Last winter, the state of Michigan officially became the country’s 24th right-to-work state — it was a bold move for a state with so much manufacturing and so many sizable union interests on the line, and Big Labor was not at all pleased about the whole thing. They raised quite the ruckus over it at the time, and they have since been trying to challenge the state’s right to implement the change in court. Nothing doing, guys:
The Michigan Legislature’s right to create a law that bans mandatory union membership trumps the authority of a state agency that oversees public employment, an appeals court ruled on Thursday.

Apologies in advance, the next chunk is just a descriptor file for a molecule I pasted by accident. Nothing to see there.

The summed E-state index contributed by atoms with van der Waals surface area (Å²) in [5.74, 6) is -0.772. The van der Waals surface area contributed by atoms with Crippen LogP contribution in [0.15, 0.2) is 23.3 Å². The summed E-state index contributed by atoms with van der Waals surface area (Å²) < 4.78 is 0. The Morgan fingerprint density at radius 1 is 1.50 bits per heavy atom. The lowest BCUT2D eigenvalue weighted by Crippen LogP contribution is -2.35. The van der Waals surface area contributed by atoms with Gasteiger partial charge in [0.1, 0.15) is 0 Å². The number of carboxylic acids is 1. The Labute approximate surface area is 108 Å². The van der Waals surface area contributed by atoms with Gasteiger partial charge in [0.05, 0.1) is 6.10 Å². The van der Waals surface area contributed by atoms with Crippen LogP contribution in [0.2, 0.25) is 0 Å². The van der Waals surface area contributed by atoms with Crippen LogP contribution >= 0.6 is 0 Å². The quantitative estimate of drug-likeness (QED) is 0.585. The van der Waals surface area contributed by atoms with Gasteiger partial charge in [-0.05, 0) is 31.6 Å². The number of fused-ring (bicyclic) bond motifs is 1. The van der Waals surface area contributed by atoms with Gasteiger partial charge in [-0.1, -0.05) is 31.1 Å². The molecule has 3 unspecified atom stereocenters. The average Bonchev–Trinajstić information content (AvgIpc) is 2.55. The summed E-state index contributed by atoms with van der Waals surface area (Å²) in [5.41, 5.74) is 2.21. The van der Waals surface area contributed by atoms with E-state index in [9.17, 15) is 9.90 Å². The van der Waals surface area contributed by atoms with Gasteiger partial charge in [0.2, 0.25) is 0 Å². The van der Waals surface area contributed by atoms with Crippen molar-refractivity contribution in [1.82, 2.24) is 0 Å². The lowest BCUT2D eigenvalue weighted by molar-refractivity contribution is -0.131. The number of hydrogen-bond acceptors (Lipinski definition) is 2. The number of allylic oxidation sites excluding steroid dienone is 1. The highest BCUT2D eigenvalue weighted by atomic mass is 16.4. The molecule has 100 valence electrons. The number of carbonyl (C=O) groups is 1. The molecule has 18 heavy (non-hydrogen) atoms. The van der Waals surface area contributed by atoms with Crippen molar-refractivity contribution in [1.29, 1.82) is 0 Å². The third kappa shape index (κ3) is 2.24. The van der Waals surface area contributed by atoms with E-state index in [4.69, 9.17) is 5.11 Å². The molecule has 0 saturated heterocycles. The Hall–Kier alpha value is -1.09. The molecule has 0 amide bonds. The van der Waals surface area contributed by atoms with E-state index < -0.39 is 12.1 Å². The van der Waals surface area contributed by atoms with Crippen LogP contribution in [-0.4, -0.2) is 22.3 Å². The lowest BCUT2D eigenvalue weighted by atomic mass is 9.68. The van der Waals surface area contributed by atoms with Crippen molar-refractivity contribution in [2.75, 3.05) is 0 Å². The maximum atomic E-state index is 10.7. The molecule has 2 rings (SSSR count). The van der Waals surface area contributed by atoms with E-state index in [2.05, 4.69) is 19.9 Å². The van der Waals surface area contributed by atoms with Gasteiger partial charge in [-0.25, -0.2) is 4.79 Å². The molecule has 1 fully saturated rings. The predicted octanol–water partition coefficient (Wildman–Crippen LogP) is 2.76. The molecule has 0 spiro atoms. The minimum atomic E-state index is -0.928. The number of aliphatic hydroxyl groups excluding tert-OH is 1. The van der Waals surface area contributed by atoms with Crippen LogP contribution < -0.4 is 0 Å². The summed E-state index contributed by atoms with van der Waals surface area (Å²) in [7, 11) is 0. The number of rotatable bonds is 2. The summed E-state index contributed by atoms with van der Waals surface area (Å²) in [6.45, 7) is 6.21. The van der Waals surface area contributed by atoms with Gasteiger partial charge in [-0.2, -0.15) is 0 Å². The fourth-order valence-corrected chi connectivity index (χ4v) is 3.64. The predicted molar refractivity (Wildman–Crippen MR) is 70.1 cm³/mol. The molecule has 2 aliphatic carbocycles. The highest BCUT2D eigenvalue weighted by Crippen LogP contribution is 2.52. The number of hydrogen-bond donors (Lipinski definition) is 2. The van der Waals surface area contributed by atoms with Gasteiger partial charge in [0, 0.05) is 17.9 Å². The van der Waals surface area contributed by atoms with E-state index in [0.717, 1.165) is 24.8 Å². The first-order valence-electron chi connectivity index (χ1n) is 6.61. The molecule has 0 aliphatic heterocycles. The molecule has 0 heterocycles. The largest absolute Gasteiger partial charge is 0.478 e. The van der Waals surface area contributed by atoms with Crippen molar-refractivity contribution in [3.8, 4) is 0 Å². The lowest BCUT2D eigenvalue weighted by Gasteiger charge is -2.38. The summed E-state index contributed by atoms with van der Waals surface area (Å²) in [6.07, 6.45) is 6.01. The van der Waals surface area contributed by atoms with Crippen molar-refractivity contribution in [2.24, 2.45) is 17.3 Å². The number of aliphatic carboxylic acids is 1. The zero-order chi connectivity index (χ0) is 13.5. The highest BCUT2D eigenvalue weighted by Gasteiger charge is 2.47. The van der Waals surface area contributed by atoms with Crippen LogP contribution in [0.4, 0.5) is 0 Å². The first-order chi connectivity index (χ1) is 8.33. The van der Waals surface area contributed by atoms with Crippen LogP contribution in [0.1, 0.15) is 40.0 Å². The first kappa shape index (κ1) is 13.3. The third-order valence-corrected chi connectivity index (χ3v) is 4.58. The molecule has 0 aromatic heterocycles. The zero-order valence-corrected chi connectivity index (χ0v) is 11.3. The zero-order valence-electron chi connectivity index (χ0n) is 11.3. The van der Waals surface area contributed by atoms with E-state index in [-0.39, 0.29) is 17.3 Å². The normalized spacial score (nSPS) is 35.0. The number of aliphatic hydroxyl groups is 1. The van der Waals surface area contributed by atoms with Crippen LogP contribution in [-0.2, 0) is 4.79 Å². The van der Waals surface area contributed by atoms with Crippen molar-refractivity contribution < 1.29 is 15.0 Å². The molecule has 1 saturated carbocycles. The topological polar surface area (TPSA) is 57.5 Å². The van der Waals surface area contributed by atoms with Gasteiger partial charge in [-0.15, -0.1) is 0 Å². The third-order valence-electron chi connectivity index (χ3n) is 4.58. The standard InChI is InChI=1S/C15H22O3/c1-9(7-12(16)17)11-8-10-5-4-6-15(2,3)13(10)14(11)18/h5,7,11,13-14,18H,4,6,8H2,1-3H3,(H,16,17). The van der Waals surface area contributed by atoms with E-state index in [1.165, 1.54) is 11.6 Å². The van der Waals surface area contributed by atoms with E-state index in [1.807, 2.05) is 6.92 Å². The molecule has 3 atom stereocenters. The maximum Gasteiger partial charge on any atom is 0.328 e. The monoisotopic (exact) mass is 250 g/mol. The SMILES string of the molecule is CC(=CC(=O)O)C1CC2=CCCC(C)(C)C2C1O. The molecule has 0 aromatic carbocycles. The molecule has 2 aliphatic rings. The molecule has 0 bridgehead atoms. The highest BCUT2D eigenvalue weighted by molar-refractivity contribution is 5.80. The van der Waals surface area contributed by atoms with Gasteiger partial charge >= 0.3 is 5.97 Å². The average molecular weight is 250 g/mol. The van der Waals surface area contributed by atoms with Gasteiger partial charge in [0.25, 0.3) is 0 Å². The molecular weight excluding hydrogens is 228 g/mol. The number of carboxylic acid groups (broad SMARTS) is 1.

The state legislature passed the “right to work” law in December amid union protests in Lansing, dealing a stunning blow to organized labor in the state that is home to U.S. automakers and the symbol of industrial labor in the United States.
The Michigan Court of Appeals ruled 2-1 that the legislature had the authority to create the law that makes union fees voluntary because it has the constitutional right to “speak for the people on matters of significant public concern.”